Thursday, August 23, 2012
The Best Diet Ever
We've all heard the expression "no food tastes as good as skinny feels," but dieting doesn't have to be that extreme. It's important to remember that overreacting is simply a fragile ego convincing us to rationalize and justify our reactions rather than accepting that life - as well as dieting - can be challenging.
It takes courage to look inside ourselves and our responses and energy to modify the behaviors that are keeping us from our goals - be that dieting, exercise, increased productivity, or healthier personal relationships.
One of the first steps in dieting is to laugh off the mistakes we've made in the past - defining mistakes as allowing ourselves to live a sedentary lifestyle while making poor nutritional choices.
The nice thing about being alive is that we can change behaviors and create new and improved habits that fuel our egos "excellent job" buttons.
As well as being overly sensitive, our egos love confidence boosters, which is why dieting and exercise can be so enthralling. When you invest 30 - 90 minutes of your day working out (lifting weights, walking, running, biking, rollerblading, swimming, playing tennis, etc.), your body reacts to the novelty of what you just did for yourself as well as knowing that what you did will help you look and feel better (the more you do it).
This is what gives us the confidence to keep going. It's a combination of both the immediate reward (despite the work), as well as the knowledge that we're going to be rewarded going forward.
In this respect, exercise and healthy eating is a double-whammy for the ego, which responds happier and more confident each time.
The brain responds to novelty, a powerful signal that tells us what to pay attention to in the world. Novelty causes a number of brain systems to become activated; such as the dopamine system, which lies deep in the brain stem, sending out a "feel-good" neurotransmitter that creates euphoria.
Essentially, dopamine is the "gimme more" neurotransmitter. When you're doing something "right" for yourself, your brain wants more of it.
The idea of having an apple for a snack, for example, isn't always appealing. Sometimes we "crave" something "yummier" or "heartier" but when we choose an apple over one of these other tempting snacks, our brain will react positively, keeping track of our "good-for-me" deed.
Write this down, and you'll double the effect!
Keeping a journal of what you eat and what exercises you do will help you stay on track and provide an additional boost of confidence.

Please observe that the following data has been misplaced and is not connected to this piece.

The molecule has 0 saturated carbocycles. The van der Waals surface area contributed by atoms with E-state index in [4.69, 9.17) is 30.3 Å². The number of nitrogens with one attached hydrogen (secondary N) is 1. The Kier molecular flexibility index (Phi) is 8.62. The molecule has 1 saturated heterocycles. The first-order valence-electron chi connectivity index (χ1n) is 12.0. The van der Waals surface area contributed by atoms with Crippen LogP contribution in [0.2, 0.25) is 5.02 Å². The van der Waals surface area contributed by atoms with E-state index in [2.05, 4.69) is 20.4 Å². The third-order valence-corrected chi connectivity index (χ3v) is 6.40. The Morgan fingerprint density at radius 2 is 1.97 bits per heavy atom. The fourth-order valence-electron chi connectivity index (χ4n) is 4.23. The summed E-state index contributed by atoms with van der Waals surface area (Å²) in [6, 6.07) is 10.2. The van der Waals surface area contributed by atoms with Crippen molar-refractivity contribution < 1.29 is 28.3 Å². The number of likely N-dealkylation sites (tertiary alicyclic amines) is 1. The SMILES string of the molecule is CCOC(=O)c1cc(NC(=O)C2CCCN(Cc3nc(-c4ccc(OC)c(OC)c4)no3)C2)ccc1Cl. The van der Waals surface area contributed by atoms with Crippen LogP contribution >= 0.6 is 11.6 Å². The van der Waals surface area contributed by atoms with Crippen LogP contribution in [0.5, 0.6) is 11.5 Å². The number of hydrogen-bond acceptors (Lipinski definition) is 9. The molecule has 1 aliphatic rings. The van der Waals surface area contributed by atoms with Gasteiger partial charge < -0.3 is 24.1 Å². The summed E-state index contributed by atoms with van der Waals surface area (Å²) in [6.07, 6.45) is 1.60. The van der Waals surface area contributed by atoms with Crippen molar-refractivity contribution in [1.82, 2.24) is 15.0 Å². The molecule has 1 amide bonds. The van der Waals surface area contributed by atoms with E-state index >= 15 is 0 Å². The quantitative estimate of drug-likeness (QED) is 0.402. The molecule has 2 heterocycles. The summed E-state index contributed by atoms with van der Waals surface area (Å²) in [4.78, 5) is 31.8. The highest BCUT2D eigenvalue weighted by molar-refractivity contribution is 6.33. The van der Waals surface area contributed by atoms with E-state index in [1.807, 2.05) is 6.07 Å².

Sharing that journal online or with friends will also help you stay committed. This commitment fuels the ego, giving it that proverbial "pat-on-the-back" or "high-five" that it so very much craves.
Take for example a typical breakfast.
Many people indulge in waffles, croissants with ham and cheese, or Eggs Benedict.
As delicious as these foods are - and they are delicious! - so too can be a healthier choice like cereal with fruits and nuts or an egg-white omelet with a vegetable topping.
Compared to other choices on the menu, these aren't always our "first-picks," but if you're hungry enough, and you will be if you're working out and cutting back on fats, your body will be really happy. Interestingly enough, the hungrier I am the more satisfying healthy food tastes.
Taking that a step further, once I've eaten a healthy alternative, instead of telling my ego to keep track (so that I can eat something yummy later, in exchange), I simply let it go and consciously remind myself how much I enjoyed that particular meal.
Just like we tell ourselves that we really "loved" that chocolate cake or blueberry muffin, we can also tell ourselves how much we enjoy yogurt with granola. The brain registers this information in the same "happy" place and tucks it away for later.
Rather than get into which exercises to do, which supplements to take, and which foods to eat - or not eat - the best diet is the one to which you commit yourself.
If you're going to cut out calories, start with little changes that don't overwhelm your system and ego. These small "wins" trigger that happy dance inside your brain, which will be obvious to the people around you, who will most likely reciprocate with some positive changes of their own.
But remember, there's NO guilt trips allowed - for yourself or for others who aren't ready to commit. Changing any behavior starts with us. No one forces us to eat hot dogs and ice cream. Even if the people in your household (kids or adults) are eating Cheetos or Oreo Cookies, you don't have to give in. You can actually be your own best friend in this respect. If your ego needs a pat on the back for saying "No, thank you" to a freshly baked chocolate cookie, then reward it with a little "me-time" rather than giving in.
Your ego will profusely thank you later.